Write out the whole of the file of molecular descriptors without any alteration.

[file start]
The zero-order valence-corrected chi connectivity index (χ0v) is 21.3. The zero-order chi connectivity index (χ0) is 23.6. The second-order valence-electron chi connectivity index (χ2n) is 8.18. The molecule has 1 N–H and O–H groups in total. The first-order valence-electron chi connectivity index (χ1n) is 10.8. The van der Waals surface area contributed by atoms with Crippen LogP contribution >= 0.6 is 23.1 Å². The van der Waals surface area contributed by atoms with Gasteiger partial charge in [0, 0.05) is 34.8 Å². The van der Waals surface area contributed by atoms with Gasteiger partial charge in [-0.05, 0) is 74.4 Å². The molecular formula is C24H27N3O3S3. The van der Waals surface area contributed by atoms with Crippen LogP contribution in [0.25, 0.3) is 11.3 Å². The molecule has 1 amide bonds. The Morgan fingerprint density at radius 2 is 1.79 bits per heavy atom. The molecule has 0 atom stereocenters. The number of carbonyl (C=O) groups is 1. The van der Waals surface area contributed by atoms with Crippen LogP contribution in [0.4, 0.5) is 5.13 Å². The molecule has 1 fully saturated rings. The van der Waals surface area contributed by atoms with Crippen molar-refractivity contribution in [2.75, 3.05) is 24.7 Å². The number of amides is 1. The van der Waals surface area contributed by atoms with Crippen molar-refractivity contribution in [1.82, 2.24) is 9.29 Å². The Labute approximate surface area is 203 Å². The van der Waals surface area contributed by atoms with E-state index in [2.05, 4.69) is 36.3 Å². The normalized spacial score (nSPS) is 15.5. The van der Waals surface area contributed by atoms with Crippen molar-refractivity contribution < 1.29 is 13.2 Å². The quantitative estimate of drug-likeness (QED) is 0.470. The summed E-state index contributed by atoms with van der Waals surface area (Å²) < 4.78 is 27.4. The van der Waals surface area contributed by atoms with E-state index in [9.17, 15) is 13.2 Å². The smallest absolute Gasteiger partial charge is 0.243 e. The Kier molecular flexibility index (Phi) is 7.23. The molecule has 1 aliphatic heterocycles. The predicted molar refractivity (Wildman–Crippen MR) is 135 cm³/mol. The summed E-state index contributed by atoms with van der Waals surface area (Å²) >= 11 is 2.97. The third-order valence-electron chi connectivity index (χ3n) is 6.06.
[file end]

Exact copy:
The zero-order valence-corrected chi connectivity index (χ0v) is 21.3. The zero-order chi connectivity index (χ0) is 23.6. The second-order valence-electron chi connectivity index (χ2n) is 8.18. The molecule has 1 N–H and O–H groups in total. The first-order valence-electron chi connectivity index (χ1n) is 10.8. The van der Waals surface area contributed by atoms with Crippen LogP contribution >= 0.6 is 23.1 Å². The van der Waals surface area contributed by atoms with Gasteiger partial charge in [0, 0.05) is 34.8 Å². The van der Waals surface area contributed by atoms with Gasteiger partial charge in [-0.05, 0) is 74.4 Å². The molecular formula is C24H27N3O3S3. The van der Waals surface area contributed by atoms with Crippen LogP contribution in [0.25, 0.3) is 11.3 Å². The molecule has 1 amide bonds. The Morgan fingerprint density at radius 2 is 1.79 bits per heavy atom. The molecule has 0 atom stereocenters. The number of carbonyl (C=O) groups is 1. The van der Waals surface area contributed by atoms with Crippen LogP contribution in [0.4, 0.5) is 5.13 Å². The molecule has 1 fully saturated rings. The van der Waals surface area contributed by atoms with Crippen molar-refractivity contribution in [2.75, 3.05) is 24.7 Å². The number of amides is 1. The van der Waals surface area contributed by atoms with Crippen molar-refractivity contribution in [1.82, 2.24) is 9.29 Å². The Labute approximate surface area is 203 Å². The van der Waals surface area contributed by atoms with E-state index in [2.05, 4.69) is 36.3 Å². The normalized spacial score (nSPS) is 15.5. The van der Waals surface area contributed by atoms with Crippen molar-refractivity contribution < 1.29 is 13.2 Å². The quantitative estimate of drug-likeness (QED) is 0.470. The summed E-state index contributed by atoms with van der Waals surface area (Å²) < 4.78 is 27.4. The van der Waals surface area contributed by atoms with E-state index in [9.17, 15) is 13.2 Å². The smallest absolute Gasteiger partial charge is 0.243 e. The Kier molecular flexibility index (Phi) is 7.23. The molecule has 1 aliphatic heterocycles. The predicted molar refractivity (Wildman–Crippen MR) is 135 cm³/mol. The summed E-state index contributed by atoms with van der Waals surface area (Å²) >= 11 is 2.97. The third-order valence-electron chi connectivity index (χ3n) is 6.06.